Determining RPM of a Sun disk

Run mkfs -m /dev/rdsk/cxtxdxs2 and multiply the rps= value (revolutions per second) by 60 to determine the RPM.

ex. # mkfs -m /dev/rdsk/c0t0d0s2
mkfs -F ufs -o nsect=133,ntrack=27,bsize=8192,fragsize=1024,cgsize=16,free=10,rps=90,nbpi=2049,opt=t,apc=0,gap=0,nrpos=8,maxcontig=16 /dev/rdsk/c0t0d0s2 412964

90 (rps) * 60 (seconds) = 5400 RPM.


"UX: groupadd: ERROR: group is already in use.  Choose another."

If you attempt to add a group with a name longer than 8 characters, you may see this error message with Solaris even if group is not in /etc/group or the NIS group map. You may manually add groups longer than 8 characters to /etc/group to overcome this limitation, although grpck will complain about these entries.


Solaris routing with multiple interfaces

In this example, we have an hme2 network interface with an IP address of 65.201.213.117, a  network address of 65.201.213.112, and a subnet mask of 255.255.255.240. The interface was initially enabled using the default subnet mask and broadcast address.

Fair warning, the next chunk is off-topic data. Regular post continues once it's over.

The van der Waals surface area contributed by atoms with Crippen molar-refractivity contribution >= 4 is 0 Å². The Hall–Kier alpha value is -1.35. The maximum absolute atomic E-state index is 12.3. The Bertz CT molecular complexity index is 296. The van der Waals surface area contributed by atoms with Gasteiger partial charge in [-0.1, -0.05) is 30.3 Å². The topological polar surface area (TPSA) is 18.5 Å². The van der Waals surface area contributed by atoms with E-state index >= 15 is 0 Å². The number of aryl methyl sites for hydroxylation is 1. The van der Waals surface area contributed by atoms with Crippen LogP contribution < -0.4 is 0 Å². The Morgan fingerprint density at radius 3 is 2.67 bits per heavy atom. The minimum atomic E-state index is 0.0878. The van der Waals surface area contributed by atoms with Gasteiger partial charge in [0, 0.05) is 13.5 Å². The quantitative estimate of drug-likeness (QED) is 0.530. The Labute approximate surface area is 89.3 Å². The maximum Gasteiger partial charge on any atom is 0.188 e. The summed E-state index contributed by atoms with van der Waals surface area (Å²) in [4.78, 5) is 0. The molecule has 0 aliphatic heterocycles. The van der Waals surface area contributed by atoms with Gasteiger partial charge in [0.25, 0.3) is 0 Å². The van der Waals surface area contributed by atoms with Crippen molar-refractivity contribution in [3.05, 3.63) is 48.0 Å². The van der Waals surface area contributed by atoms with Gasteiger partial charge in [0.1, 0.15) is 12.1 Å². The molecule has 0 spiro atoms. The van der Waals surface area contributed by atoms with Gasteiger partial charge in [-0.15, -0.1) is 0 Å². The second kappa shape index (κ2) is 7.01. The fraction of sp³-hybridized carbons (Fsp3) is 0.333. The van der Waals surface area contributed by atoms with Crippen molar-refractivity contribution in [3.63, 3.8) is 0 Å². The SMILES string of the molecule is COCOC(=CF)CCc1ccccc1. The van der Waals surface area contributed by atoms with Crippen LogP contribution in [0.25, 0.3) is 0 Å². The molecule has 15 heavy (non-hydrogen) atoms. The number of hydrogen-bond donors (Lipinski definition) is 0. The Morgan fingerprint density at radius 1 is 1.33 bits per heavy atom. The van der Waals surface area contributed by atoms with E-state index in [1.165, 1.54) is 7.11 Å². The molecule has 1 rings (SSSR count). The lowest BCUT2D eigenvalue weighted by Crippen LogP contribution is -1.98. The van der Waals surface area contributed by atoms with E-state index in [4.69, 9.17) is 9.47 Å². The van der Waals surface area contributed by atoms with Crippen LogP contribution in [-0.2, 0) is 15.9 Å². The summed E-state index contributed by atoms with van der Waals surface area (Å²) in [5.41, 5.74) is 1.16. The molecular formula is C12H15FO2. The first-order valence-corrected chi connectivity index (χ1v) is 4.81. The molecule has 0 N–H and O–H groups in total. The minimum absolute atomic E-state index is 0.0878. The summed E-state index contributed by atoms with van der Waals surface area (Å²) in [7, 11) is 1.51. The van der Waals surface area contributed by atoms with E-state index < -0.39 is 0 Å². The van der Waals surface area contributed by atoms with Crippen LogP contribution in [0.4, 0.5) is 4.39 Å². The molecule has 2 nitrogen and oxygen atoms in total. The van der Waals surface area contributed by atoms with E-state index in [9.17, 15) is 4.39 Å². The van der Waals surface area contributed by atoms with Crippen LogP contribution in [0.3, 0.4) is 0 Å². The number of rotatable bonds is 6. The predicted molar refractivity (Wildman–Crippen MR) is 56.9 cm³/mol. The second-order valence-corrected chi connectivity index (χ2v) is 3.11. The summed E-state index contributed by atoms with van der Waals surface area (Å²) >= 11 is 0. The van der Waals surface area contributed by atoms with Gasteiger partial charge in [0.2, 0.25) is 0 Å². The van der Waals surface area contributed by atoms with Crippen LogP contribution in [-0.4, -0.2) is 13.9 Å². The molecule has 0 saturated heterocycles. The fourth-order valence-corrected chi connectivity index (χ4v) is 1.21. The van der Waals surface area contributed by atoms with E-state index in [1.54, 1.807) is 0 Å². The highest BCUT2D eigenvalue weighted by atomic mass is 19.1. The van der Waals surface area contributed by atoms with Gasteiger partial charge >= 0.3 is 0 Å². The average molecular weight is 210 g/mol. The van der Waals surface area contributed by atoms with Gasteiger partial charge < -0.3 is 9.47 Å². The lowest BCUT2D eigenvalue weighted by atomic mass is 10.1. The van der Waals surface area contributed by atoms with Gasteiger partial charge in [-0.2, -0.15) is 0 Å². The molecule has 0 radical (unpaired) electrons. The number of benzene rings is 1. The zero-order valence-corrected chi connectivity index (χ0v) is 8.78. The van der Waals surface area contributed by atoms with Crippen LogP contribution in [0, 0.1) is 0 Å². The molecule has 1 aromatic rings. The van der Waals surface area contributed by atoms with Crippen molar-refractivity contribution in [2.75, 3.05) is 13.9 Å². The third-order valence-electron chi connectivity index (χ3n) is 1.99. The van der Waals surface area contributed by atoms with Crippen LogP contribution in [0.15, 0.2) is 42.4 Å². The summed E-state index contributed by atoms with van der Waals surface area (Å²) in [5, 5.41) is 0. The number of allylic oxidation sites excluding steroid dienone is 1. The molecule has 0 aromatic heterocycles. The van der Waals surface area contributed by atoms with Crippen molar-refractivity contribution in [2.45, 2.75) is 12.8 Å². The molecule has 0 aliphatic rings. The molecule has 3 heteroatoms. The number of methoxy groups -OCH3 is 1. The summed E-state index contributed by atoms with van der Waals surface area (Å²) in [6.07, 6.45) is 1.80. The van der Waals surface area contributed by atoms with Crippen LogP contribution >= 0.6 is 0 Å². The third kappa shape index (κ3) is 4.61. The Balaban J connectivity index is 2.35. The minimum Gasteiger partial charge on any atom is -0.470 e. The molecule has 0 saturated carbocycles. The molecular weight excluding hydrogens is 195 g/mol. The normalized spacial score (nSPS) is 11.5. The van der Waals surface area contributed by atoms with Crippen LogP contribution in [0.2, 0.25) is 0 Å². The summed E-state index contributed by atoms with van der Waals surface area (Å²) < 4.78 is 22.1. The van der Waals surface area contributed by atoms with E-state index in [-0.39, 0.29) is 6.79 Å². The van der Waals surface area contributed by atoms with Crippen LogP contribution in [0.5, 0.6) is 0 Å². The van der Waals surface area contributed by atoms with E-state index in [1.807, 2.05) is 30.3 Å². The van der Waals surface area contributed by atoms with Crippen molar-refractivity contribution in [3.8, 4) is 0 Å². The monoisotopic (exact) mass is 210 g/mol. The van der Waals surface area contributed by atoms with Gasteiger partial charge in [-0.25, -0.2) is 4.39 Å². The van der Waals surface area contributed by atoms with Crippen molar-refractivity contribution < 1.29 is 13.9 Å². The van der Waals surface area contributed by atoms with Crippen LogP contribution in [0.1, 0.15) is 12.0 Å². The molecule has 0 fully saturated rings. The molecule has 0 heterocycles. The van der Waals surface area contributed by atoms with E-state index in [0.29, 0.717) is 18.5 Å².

ifconfig hme2
hme2: flags=1000843<UP,BROADCAST,RUNNING,MULTICAST,IPv4> mtu 1500 index 3
        inet 65.201.213.117 netmask ff000000 broadcast 65.255.255.255

Routing Table: IPv4
  Destination           Gateway           Flags  Ref   Use   Interface
-------------------- -------------------- ----- ----- ------ ---------
65.0.0.0             65.201.213.117        U        1      8  hme2

To correct the routing table:

1. Specify the correct subnet mask and broadcast address with ifconfig.
ifconfig 65.201.213.117 netmask 255.255.255.240 broadcast 65.201.213.127

2. Add an /etc/netmasks entry for the correct netmask to be used after system reboot.
65.201.213.112    255.255.255.240

Corrected routing table:

Routing Table: IPv4
  Destination           Gateway           Flags  Ref   Use   Interface
-------------------- -------------------- ----- ----- ------ ---------
65.201.213.112       65.201.213.117        U        1      1  hme2


"/usr/share/man/windex: No such file or directory"

Run catman -w as root to rebuild the "windex" database that is used by the whatis and man -f and -k options.